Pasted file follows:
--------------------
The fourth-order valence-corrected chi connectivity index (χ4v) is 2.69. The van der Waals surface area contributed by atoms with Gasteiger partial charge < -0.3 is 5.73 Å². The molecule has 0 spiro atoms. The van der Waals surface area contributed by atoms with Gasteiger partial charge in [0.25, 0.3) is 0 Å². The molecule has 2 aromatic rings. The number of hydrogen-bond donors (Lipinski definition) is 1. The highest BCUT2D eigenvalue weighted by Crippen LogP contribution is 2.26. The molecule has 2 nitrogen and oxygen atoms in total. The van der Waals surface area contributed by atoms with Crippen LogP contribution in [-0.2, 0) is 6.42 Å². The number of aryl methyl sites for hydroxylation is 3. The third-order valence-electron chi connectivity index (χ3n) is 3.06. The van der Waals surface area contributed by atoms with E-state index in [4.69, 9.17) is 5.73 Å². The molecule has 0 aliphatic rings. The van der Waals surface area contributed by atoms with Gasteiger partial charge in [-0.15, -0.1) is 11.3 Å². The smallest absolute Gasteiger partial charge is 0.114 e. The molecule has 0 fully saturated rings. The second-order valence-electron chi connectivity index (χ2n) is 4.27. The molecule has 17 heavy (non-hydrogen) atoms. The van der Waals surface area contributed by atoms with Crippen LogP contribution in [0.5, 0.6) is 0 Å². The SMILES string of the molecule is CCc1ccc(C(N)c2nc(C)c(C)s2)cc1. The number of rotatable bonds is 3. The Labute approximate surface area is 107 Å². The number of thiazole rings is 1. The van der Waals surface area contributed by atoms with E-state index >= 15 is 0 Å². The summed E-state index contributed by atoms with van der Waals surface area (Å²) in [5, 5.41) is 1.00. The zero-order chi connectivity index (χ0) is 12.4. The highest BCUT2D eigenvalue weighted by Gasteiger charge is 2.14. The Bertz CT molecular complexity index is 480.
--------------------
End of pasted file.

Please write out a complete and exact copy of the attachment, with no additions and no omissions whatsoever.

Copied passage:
The fourth-order valence-corrected chi connectivity index (χ4v) is 2.69. The van der Waals surface area contributed by atoms with Gasteiger partial charge < -0.3 is 5.73 Å². The molecule has 0 spiro atoms. The van der Waals surface area contributed by atoms with Gasteiger partial charge in [0.25, 0.3) is 0 Å². The molecule has 2 aromatic rings. The number of hydrogen-bond donors (Lipinski definition) is 1. The highest BCUT2D eigenvalue weighted by Crippen LogP contribution is 2.26. The molecule has 2 nitrogen and oxygen atoms in total. The van der Waals surface area contributed by atoms with Crippen LogP contribution in [-0.2, 0) is 6.42 Å². The number of aryl methyl sites for hydroxylation is 3. The third-order valence-electron chi connectivity index (χ3n) is 3.06. The van der Waals surface area contributed by atoms with E-state index in [4.69, 9.17) is 5.73 Å². The molecule has 0 aliphatic rings. The van der Waals surface area contributed by atoms with Gasteiger partial charge in [-0.15, -0.1) is 11.3 Å². The smallest absolute Gasteiger partial charge is 0.114 e. The molecule has 0 fully saturated rings. The second-order valence-electron chi connectivity index (χ2n) is 4.27. The molecule has 17 heavy (non-hydrogen) atoms. The van der Waals surface area contributed by atoms with Crippen LogP contribution in [0.5, 0.6) is 0 Å². The SMILES string of the molecule is CCc1ccc(C(N)c2nc(C)c(C)s2)cc1. The number of rotatable bonds is 3. The Labute approximate surface area is 107 Å². The number of thiazole rings is 1. The van der Waals surface area contributed by atoms with E-state index >= 15 is 0 Å². The summed E-state index contributed by atoms with van der Waals surface area (Å²) in [5, 5.41) is 1.00. The zero-order chi connectivity index (χ0) is 12.4. The highest BCUT2D eigenvalue weighted by Gasteiger charge is 2.14. The Bertz CT molecular complexity index is 480.